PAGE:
ISTANBUL, Turkey (AFP) – A vast crowd gathered at Istanbul’s town hall on Thursday to see the inauguration of new mayor Ekrem Imamoglu, whose landslide victory has boosted the opposition for the first time in years.
“Today is a celebration of democracy, a celebration of Istanbul,” he told a sea of Turkish flags in the city’s historical center.
None of Turkey’s main television channels, seen as cowed by the government of President Recep Tayyip Erdogan, carried Imamoglu’s speech.
It is the second time this year that Imamoglu, of the Republican People’s Party (CHP), has been handed the keys to the city.
His first election victory in March was annulled after controversial claims of rigging by Erdogan and the ruling AKP.
But he won a decisive victory in the re-run last Sunday, increasing his margin of victory from just 13,000 in March to more than 800,000 against Erdogan’s chosen candidate, Binali Yildirim.
“The people of Istanbul taught a lesson to a handful of people who wanted to harm democracy,” Imamoglu said.
The 49-year-old former district mayor has electrified the opposition by eschewing the usual aggressive trash-talking of Turkish politics.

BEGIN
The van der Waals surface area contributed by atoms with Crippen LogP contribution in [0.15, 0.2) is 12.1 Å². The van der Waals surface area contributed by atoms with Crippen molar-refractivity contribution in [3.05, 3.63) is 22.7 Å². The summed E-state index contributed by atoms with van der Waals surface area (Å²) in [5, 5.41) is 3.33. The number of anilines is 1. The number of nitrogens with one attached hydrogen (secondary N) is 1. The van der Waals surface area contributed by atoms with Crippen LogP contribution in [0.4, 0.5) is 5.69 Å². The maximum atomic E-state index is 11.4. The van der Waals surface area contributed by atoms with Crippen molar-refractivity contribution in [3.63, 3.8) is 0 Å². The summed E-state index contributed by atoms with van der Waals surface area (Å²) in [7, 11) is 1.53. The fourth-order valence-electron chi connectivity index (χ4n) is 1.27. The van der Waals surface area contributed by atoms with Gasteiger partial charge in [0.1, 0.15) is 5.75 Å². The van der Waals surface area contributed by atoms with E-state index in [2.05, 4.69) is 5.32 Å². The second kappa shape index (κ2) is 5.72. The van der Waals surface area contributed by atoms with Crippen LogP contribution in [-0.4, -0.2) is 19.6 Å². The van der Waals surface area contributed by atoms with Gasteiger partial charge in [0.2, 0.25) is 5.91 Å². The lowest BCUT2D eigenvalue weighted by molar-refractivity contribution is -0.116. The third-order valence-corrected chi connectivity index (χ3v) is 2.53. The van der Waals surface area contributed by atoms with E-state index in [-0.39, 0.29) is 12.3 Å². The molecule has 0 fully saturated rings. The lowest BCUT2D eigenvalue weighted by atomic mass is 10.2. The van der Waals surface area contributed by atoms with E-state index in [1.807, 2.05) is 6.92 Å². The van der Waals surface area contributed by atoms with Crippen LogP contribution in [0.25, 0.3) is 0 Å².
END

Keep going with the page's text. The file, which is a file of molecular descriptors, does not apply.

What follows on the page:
“He speaks a language we have been missing for years. That’s why we are here,” said Erol, a supporter in the crowd.
Erdogan — who once said that winning Istanbul was like winning all of Turkey — appears to have accepted the victory.
“We don’t have the luxury of turning a deaf ear… to the message given by our people,” he told party members on Wednesday.
The defeat is seen as especially sensitive for the Turkish leader, who grew up in one of its working class neighborhoods and launched his political career as Istanbul mayor in the 1990s.
It comes against the backdrop of an economic slowdown and double-digit inflation which analysts say contributed to the ruling party’s losses in major cities, including the capital Ankara, in the March local elections.
However, the results showed Erdogan’s party remained the most popular nationwide, with the president still credited for the economic boom of the early 2000s and for giving religious conservatives a seat at the table.
There have been fears the government may try to curtail mayoral powers in opposition-run cities.
The opposition Cumhariyet newspaper reported this week that Ankara had removed municipalities’ power to appoint the heads of city-run companies, although this has not been confirmed.
“Istanbul is a metropolis and has a vast budget. It is possible that Erdogan may try to block its funding opportunities, but… it has many opportunities to generate and develop its own funding,” Unal Cevikoz, deputy head of the CHP, told AFP.